The Peruvian presidential elections have been highly contested from the start, and the inability of the more moderate candidates to consolidate the vote resulted in a run-off between the two more polarizing candidates. The second round of elections took place on June 5 between Ollanta Humala — a once radically leftist candidate all too quickly turned moderate by his Lulista political advisors — and Keiko Fujimori — the more moderate but still controversial daughter of the former President Alberto Fujimori, who is now serving out a prison sentence for human rights violations.
In a somewhat surprising turn of events, the second round of the Peruvian elections concluded with 51.7% of the vote in favor of Humala, while only 48.6% went toward Fujimori. Given Peru’s high stakes as the region’s leader of year-on-year GDP growth for nearly a decade, the Humala victory leaves many skeptics and everyone hoping for the best. Bluntly put, if Humala reverts to his Chavista ways, Peru may not only find its economy isolated from the rest of the world, but the most recent election may be the last for some time.
Polls in the days before the election placed Fujimori in a comfortable lead. This may have led to some degree of complacency, which proved ill-timed given Fujimori's significant loss of votes in the north of Peru and in Lima, two of her key contingencies. Elite sway may also have played a part, in addition to a "hidden vote" in favor of Humala that went unaccounted for in previous polling.
On news of Humala’s election, the Peruvian Stock Exchange (Bolsa de Valores de Lima) dropped a record-breaking 12.5% due to international skepticism of the winner’s intentions, causing regulators to preemptively close the exchange for the day in order to mitigate further losses.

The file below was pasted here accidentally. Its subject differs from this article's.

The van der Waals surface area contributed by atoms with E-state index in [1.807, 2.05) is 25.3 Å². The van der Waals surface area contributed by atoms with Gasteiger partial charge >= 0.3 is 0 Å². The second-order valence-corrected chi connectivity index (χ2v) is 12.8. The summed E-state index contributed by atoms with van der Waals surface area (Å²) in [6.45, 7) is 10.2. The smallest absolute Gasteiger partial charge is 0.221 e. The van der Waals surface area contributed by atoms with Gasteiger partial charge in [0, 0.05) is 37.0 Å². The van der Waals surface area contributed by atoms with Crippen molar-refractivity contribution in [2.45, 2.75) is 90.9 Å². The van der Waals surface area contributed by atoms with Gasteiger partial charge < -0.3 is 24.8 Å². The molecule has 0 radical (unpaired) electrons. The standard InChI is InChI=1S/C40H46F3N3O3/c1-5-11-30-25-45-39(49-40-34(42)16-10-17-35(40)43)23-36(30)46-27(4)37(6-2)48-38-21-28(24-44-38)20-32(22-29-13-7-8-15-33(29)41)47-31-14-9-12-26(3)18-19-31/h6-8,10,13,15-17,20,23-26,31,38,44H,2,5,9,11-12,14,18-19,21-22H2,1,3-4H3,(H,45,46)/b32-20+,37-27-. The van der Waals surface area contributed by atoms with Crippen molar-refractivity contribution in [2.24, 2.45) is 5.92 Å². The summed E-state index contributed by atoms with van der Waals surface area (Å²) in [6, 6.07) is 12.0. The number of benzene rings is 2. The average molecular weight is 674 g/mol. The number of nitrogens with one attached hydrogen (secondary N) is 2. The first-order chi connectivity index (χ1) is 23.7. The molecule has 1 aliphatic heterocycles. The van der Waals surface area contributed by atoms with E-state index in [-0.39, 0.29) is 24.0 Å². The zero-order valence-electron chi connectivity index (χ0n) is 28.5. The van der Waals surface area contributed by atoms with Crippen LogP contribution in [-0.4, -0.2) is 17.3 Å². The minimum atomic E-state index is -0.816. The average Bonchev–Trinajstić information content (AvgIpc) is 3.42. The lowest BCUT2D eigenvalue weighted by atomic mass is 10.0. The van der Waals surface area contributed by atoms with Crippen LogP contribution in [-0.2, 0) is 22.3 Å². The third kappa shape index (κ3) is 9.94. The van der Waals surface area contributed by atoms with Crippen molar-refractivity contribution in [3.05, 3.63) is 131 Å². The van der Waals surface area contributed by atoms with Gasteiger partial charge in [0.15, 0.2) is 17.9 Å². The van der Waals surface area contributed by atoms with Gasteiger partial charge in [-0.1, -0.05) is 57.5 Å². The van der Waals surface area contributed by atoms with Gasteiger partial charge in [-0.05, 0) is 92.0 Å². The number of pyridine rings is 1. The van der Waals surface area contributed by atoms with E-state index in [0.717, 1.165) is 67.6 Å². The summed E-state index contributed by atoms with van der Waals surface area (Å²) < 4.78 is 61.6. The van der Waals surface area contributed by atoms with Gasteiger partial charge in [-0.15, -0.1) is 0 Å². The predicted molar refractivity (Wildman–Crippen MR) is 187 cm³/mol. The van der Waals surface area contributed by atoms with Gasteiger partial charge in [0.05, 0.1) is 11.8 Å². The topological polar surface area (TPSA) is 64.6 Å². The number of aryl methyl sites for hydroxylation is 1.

Popular reaction was split as the Peruvian public grappled not only with Humala’s suspiciously quick transformation, but also with the legacy of Fujimori’s father. As such, in her concession speech, Fujimori urged unity in a country so divided by the electoral process. Humala followed, offering a message vaguely reinforcing both his nationalist principles and his commitment to the redistribution of wealth, stating that "Peru as a country cannot advance unless the Peruvian family advances."
What now? We wait.
First, we await decisions regarding Humala's cabinet. In a move to quell market instability, he is widely expected to name more moderate candidates to the positions of prime minister and finance minister, both appointments being equally important in changing the Peruvian and international perception of his government. In a calculated move to win the moderate vote, Humala recently replaced his 180-page plan calling for constitutional amendment and anti-competitive measures with a much more agreeable plan, no more than 10 pages in length. Humala has hit the political reset button, so it will take longer than usual to hear of his ministerial appointments — and the longer the delay, the greater the concern that his first picks are declining.
Further, we await his fiscal policy. Any sort of extraordinary spending, especially in the immediate term, will scare away foreign direct investment for some time, as it will once again position Humala as a radical, reversing the efforts of his advisers.
More long term, we await the end of the political grace period, largely determined by the prices of commodities, Peru's most profitable export. Higher mineral prices would provide Humala with the resources necessary to govern without much pressure to make the decisions that might his force him to reveal his true colors. That is, if commodities maintain their high prices, we can expect more of the hoped-for Lulista policies. If these prices drop, however, we should not be surprised if he reverts back to his more Chavista ideologies, dropping the new political plan, and maybe even the new suit and tie.
All uncertainty aside, one point is concrete: for all the last decade's GDP growth and foreign direct investment, Peru remains a country deeply divided. Perhaps only a Lulista could bring about the sort inclusive growth and upward social mobility necessary to begin to bridge this socioeconomic gap. If only for lack of recourse, let's hope he keeps wearing that suit.
Photo Credit: Wikimedia Commons